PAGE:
The first one felt right, there was nothing deeper considered, just that feeling that now, I know, anyone might have provided but then, it was something in a world of nothing.
The second, really, was certainly right, for life this time, the wisdom of a single failure enough to ensure success, and when it came apart thirty years later, it was apparent it was never right, just more than nothing.
This one is right, for it does not require feeling so, merely being in her presence, a completeness I never knew, which explains why this time nothing can get in the way of the ultimate everything.
A wise Buddhist teacher once told me that anything you do, if you do it mindfully, can be a form of meditation, and I have taken this into my practice, albeit with mixed success, but that is one reason they call it practice.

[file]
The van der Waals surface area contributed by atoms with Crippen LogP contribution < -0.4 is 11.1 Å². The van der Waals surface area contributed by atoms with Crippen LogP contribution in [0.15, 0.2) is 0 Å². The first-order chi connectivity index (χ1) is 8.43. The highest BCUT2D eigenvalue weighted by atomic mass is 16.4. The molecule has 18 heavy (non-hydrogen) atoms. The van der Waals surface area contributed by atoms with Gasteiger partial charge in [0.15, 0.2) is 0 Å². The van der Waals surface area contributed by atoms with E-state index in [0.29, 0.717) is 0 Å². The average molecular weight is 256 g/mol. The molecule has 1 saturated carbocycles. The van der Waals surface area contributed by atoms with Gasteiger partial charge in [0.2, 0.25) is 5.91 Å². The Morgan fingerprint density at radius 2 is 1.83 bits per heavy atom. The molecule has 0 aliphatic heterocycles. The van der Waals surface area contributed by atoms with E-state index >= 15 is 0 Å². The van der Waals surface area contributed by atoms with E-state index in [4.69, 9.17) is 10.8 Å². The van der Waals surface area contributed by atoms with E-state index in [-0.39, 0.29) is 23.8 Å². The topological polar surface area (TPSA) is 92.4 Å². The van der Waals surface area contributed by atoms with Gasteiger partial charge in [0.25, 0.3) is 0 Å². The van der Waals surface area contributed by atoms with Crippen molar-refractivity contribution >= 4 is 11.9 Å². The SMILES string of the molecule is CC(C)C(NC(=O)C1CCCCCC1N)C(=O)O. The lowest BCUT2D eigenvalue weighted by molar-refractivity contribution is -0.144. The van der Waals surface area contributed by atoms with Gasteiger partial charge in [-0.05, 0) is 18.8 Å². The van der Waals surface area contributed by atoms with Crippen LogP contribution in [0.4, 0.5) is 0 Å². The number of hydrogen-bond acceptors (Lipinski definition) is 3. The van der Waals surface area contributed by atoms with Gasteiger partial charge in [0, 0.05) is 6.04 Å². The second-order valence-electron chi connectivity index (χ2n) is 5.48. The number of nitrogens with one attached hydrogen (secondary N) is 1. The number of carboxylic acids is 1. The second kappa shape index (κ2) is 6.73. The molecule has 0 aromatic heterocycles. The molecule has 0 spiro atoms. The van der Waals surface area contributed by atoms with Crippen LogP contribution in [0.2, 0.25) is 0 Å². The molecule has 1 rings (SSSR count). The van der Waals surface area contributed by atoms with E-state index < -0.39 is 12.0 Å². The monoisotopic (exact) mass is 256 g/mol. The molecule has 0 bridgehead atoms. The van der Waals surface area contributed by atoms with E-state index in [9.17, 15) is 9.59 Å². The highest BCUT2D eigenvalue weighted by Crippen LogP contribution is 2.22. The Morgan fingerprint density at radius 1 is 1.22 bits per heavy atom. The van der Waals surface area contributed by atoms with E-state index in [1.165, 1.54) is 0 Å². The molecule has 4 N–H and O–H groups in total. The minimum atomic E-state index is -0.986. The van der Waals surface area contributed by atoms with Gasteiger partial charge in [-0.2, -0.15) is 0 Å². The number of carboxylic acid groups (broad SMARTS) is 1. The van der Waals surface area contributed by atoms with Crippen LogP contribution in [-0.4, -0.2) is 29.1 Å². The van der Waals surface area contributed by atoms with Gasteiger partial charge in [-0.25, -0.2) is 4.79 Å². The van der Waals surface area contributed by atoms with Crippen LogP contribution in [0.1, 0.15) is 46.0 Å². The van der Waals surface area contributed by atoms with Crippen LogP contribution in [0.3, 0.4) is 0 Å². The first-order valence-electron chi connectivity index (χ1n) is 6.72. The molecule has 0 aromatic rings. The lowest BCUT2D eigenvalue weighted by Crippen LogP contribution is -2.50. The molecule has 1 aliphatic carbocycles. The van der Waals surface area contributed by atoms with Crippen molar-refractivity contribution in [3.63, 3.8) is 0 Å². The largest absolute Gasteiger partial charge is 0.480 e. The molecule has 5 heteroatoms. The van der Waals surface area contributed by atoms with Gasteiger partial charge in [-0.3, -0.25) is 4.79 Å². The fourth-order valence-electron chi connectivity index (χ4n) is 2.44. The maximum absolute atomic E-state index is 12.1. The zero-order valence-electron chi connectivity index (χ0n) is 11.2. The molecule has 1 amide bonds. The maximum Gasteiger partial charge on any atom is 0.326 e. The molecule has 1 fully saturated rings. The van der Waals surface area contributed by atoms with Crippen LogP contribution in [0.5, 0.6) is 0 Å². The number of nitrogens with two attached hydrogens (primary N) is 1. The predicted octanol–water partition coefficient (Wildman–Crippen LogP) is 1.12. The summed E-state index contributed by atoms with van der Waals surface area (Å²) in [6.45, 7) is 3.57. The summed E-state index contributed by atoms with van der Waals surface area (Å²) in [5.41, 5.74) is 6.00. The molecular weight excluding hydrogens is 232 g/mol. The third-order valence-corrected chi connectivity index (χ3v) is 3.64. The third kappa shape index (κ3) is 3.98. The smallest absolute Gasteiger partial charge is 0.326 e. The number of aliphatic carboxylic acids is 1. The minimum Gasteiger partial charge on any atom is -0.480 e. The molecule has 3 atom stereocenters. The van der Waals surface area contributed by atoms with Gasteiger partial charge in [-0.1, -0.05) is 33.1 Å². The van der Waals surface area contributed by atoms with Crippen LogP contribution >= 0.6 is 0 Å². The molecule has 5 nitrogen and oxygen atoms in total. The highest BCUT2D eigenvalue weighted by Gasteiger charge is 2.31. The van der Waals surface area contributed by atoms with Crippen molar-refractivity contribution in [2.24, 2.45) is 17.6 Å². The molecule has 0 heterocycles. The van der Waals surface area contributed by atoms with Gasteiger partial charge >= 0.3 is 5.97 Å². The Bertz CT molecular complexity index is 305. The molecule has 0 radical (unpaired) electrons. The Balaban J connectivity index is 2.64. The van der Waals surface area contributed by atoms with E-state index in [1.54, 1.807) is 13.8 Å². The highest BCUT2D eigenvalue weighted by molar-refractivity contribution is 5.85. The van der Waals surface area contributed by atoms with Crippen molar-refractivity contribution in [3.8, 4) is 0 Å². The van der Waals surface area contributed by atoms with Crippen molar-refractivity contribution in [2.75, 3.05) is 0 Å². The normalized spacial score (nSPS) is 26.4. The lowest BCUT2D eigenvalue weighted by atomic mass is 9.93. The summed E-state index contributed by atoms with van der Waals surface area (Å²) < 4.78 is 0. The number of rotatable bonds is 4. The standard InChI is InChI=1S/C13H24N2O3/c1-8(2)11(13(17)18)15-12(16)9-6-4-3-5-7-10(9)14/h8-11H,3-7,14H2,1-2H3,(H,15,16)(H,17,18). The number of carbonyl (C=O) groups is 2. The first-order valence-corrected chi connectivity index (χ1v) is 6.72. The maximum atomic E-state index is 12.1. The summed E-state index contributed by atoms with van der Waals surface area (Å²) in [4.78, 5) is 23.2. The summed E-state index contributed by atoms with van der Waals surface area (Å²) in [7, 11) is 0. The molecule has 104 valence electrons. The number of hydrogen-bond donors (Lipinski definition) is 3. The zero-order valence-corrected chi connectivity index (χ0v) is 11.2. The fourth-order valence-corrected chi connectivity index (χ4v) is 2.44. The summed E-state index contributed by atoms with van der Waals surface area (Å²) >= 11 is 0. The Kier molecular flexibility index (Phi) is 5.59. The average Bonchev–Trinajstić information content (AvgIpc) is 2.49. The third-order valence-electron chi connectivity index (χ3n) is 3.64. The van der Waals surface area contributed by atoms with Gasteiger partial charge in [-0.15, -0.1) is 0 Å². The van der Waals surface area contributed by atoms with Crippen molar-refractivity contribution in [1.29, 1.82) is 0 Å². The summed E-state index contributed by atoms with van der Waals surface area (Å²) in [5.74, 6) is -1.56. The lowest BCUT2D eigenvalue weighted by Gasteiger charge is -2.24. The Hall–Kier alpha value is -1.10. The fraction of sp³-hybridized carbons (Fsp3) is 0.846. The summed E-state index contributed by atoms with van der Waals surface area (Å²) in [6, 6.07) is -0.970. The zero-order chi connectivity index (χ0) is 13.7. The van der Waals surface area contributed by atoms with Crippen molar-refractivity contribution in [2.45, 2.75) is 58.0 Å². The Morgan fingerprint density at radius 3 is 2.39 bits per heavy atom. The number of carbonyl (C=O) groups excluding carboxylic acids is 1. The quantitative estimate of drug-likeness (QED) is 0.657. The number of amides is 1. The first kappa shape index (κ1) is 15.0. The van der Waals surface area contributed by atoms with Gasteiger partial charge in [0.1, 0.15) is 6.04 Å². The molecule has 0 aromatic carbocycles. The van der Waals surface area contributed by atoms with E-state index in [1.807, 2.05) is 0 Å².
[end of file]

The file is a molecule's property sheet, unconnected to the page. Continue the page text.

Walking silently, following your breath in and out, aware of your feet, the earth, the sky is definitely meditative.
Chopping onions, carefully drawing the knife thorough the layers creating neatly incised bits is certainly meditative.
Sitting by a pond watching the sun slowly set it ablaze as the breeze ruffles the surface is absolutely meditative.
But folding laundry, no matter how mindfully I approach the task always and quickly morphs into a mindless search for the missing sock.